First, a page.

The interpolation of scattering properties measured at 0.76 μm and 2.06 μm to 1.58 μm warrants more discussion. For aerosols whose optical properties change slowly over this range of wavelengths (e.g. small sulfate particles, black carbon), interpolation by the simple Angstrom relation (τ ∝ νn) can be accurate to about a 1% level, even without a priori knowledge of the coefficient n or the actual aerosol type. Airborne particles whose optical properties do not change uniformly with wavelength, however, need to be typed in order to do an accurate interpolation. The high resolution measurements provide additional constraints on the particle type. For instance, the 2.06-μm band and the 1.58-μm band are on the edge of strong water ice absorption features. A thin cirrus ice cloud can thus be clearly identified since it produces a significant slope in the continuum and also changes the shapes of the cores of saturated lines. Ubiquitous airborne dust and long-lived soluble aerosols pose special problems as they have variable compositions and size distributions that can yield a range of spectral signatures at NIR wavelengths. The identification and characterization of these aerosols warrants further investigation. We have assumed that scattering at 1.58 μm can be interpolated from the other two bands with an accuracy of ∼3%. A different choice of the interpolation error, e.g. 10% or 1%, worsens or improves the achievable precision by less than 20–30%.
4. Systematic Errors and Potential Biases
 The preceding analysis assumes that the forward model is perfect. In practice, there will inevitably be inadequacies in the representation of the characteristics of the instrument (e.g. uncertainties in the instrument line shape, zero offset, detector nonlinearity, polarization etc.), and in the atmospheric radiative transfer (e.g. errors in the gas absorption line database, oversimplifications in the treatment of radiative transfer). These inadequacies will introduce systematic errors in the measurements. For the purpose of characterizing the carbon sources and sinks, it is critical that the measurements are free of spatially and temporally coherent biases, i.e. systematic errors that vary with geographic location, SZA, or surface type. As an example of such a systematic error, we consider the effect of an uncorrected zero offset error due to excess dark current in the detector of the 1.58-μm region. This error adds a constant radiance offset to each spectrum, decreasing the fractional depths of the CO2 absorption lines. The magnitude of the induced systematic error depends on the absorption depth of the CO2 lines and the continuum radiance level; the former varies with SZA and the latter varies with both surface albedo and SZA. For dark surfaces or high SZAs, the signal gets weaker, and the error induced in gets larger, as shown in Figure 5. Since surface albedo is typically much larger over land than ocean, a given zero level offset error would reduce the less over land than over ocean, resulting in a spurious oceanic sink of CO2. Similarly, since the high latitude observations are generally made at higher solar zenith angles than the low latitude observations, the zero level offset error would reduce the less in the tropics than in the polar regions, leading to a spurious high latitude CO2 sink.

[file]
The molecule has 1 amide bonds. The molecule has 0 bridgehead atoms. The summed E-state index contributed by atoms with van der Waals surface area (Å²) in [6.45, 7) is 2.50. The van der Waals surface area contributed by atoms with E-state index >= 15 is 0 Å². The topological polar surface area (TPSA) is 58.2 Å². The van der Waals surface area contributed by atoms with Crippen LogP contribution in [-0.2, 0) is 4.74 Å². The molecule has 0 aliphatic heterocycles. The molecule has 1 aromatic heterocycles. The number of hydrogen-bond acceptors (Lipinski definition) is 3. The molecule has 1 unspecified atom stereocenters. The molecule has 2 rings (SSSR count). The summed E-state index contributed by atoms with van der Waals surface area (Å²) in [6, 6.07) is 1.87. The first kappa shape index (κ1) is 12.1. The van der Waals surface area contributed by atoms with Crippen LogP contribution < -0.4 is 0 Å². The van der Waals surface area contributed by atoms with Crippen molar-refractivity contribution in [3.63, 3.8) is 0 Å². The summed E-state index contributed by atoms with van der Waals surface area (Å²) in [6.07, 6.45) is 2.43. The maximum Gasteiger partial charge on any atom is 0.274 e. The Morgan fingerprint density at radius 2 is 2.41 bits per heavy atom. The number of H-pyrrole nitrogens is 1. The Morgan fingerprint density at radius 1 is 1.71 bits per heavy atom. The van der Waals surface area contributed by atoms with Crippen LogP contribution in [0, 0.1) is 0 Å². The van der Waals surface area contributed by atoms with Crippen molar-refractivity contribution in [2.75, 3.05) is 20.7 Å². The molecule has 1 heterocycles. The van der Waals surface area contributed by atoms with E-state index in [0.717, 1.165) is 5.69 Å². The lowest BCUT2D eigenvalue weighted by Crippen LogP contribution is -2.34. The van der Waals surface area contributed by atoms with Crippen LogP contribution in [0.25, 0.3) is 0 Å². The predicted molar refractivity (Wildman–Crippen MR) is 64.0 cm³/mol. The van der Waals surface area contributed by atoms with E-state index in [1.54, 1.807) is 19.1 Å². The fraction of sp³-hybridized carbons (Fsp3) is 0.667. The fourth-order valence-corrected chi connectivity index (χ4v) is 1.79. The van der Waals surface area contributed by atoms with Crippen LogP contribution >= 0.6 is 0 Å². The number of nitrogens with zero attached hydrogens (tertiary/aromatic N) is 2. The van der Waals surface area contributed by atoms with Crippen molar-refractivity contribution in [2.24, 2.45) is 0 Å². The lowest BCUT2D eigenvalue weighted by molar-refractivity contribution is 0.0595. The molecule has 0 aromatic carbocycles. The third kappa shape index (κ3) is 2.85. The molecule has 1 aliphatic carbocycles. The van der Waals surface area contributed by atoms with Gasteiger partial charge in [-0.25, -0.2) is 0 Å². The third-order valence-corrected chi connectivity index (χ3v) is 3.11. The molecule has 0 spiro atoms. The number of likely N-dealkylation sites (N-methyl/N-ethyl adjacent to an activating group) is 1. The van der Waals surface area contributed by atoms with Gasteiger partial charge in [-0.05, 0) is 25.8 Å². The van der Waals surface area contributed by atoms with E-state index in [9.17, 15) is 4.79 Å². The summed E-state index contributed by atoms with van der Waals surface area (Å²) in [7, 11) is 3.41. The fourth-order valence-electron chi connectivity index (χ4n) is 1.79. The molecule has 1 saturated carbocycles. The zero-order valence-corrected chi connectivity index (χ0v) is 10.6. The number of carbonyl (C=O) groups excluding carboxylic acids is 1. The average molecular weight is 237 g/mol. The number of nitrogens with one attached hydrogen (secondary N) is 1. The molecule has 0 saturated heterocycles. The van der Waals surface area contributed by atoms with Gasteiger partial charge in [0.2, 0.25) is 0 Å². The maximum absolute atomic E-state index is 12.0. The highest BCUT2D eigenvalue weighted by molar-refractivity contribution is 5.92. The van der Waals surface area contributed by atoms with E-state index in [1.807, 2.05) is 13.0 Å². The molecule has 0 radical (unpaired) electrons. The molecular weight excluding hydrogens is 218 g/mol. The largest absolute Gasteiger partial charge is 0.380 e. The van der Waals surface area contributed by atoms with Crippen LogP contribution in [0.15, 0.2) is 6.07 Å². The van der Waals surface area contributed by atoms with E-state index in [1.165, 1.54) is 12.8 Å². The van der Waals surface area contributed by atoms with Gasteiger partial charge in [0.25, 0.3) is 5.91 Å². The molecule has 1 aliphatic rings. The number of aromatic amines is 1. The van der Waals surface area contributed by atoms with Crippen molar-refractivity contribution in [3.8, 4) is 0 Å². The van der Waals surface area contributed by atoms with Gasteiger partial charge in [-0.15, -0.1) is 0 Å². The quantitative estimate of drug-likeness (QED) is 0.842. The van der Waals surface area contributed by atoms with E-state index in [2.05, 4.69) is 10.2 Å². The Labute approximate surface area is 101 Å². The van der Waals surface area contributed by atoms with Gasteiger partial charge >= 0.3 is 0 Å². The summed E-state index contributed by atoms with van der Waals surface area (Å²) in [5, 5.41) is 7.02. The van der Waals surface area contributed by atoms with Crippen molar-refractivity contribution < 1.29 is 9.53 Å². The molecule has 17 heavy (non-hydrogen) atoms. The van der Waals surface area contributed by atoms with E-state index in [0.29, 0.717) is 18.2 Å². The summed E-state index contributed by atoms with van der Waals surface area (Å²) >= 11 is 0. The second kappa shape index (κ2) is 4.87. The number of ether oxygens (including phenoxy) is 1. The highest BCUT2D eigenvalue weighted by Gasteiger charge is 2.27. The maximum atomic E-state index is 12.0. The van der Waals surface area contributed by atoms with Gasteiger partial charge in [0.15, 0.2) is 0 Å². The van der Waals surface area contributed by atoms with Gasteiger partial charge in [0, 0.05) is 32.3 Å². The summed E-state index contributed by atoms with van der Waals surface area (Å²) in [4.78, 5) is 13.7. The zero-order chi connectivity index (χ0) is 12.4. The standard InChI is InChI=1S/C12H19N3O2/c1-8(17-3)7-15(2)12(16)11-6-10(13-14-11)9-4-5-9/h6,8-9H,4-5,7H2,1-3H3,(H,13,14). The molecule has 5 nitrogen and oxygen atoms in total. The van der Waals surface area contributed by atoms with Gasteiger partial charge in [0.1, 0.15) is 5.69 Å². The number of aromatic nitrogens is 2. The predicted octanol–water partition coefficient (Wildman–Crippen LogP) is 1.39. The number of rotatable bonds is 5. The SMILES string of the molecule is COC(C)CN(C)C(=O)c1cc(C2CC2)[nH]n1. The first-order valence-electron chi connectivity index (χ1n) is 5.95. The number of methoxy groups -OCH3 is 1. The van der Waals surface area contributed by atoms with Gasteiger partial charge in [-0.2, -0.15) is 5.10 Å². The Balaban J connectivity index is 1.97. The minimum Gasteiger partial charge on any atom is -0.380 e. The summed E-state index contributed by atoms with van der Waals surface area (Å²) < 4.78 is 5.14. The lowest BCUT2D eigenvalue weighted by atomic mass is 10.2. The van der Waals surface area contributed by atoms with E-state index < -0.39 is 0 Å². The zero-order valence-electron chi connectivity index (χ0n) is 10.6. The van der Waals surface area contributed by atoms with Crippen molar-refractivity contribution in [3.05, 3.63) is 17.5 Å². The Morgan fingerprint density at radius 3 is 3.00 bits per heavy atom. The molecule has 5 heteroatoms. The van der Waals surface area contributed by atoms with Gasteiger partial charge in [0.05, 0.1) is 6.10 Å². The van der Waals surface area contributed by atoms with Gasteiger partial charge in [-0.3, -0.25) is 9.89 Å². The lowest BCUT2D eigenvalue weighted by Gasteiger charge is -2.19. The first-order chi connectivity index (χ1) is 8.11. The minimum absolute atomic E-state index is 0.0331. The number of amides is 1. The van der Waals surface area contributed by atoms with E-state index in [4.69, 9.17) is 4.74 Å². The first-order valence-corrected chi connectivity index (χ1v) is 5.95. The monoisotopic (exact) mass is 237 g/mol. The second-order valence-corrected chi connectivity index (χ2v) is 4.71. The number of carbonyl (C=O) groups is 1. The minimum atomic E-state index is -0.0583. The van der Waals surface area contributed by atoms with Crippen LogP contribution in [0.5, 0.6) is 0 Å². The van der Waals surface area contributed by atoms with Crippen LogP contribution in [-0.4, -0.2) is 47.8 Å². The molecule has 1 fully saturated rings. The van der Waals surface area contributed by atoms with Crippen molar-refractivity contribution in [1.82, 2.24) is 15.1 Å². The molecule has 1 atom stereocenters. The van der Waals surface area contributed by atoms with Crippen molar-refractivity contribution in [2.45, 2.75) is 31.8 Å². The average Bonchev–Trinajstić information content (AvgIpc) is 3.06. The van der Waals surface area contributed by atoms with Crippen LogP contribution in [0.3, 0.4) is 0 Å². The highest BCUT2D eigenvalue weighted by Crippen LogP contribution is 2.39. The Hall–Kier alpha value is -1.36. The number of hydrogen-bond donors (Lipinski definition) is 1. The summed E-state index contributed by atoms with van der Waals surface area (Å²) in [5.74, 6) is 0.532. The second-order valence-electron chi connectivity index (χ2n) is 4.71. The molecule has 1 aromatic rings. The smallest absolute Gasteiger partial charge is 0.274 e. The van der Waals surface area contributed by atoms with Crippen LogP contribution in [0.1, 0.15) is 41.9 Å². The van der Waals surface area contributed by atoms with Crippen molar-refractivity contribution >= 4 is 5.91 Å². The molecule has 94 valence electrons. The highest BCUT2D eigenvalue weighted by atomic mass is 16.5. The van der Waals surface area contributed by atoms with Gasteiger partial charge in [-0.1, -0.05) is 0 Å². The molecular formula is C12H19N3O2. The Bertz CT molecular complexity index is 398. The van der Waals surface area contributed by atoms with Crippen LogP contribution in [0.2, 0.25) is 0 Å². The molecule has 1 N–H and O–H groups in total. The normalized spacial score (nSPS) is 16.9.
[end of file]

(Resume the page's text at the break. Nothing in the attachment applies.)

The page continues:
Fortunately, there are two factors that mitigate the impact of the systematic errors: 1) In the high-resolution, spectrometric approach, many types of systematic errors will produce distinctive spectral signatures. The high SNR that is attainable using reflected NIR sunlight facilitates the detection of these residuals, and provides the information needed to deduce their origin and test the efficacy of any corrections. 2) Validation experiments that combine accurate ground-based and airborne CO2 profiling capabilities provide an effective way for identifying and quantifying biases with large spatial scales. While the amplitude of systematic errors will vary with location, their sources will vary slowly in many cases (as in the zero offset example). Such errors can be corrected by careful calibration and validation measurements.
 Sampling biases may also affect the inference of carbon sources and sinks, even if the retrievals are perfect. For instance, the solar NIR method only measures during the day under clear-sky conditions. However, in many ecosystems, photosynthesis is stronger in these conditions such that the measured could be lower than average. To mitigate the impact of such sampling errors, the space based measurements must be combined with time-resolved in-situ data, and analyzed with chemical tracer transport models that properly account for the sampling conditions. Such models are being developed [Rayner et al., 2002].
5. Summary and Conclusions
 We have introduced a method of measuring from space using high resolution NIR spectrometry of reflected sunlight through the simultaneous use of the CO2 (1.58-μm and 2.05-μm) and O2 (0.76-μm) bands. Using prototype retrieval simulations based on a practical satellite instrument design, we show that it is possible to retrieve to precisions of ∼0.3–2.5 ppmv from a single clear sky sounding (τs < ∼0.3) for a range of atmospheric and surface conditions. Thousands of such soundings are expected at regional scales on monthly intervals, and can be combined to reduce the effects of random measurement errors over all but the most persistently cloudy regions. The main challenge is therefore to avoid systematic measurement errors which can introduce geographically dependent biases. These factors highlight the need for a careful calibration and validation program, designed to identify and eliminate these biases. We conclude that the 3-band, high-resolution, spectrometric approach using NIR reflected sunlight has the potential for highly accurate measurements.
 We thank two anonymous referees and members of the OCO Team for valuable comments. This research was supported in part by a NASA grant to the Jet Propulsion Laboratory and the Caltech President's Fund. ZMK and YLY were supported by NASA grants NAG5-7230, NAG1-1806 to Caltech.
We can formally define = 0.2095 × (column CO2)/(column O2). The term vmr is used for dry air volume mixing ratio throughout this paper.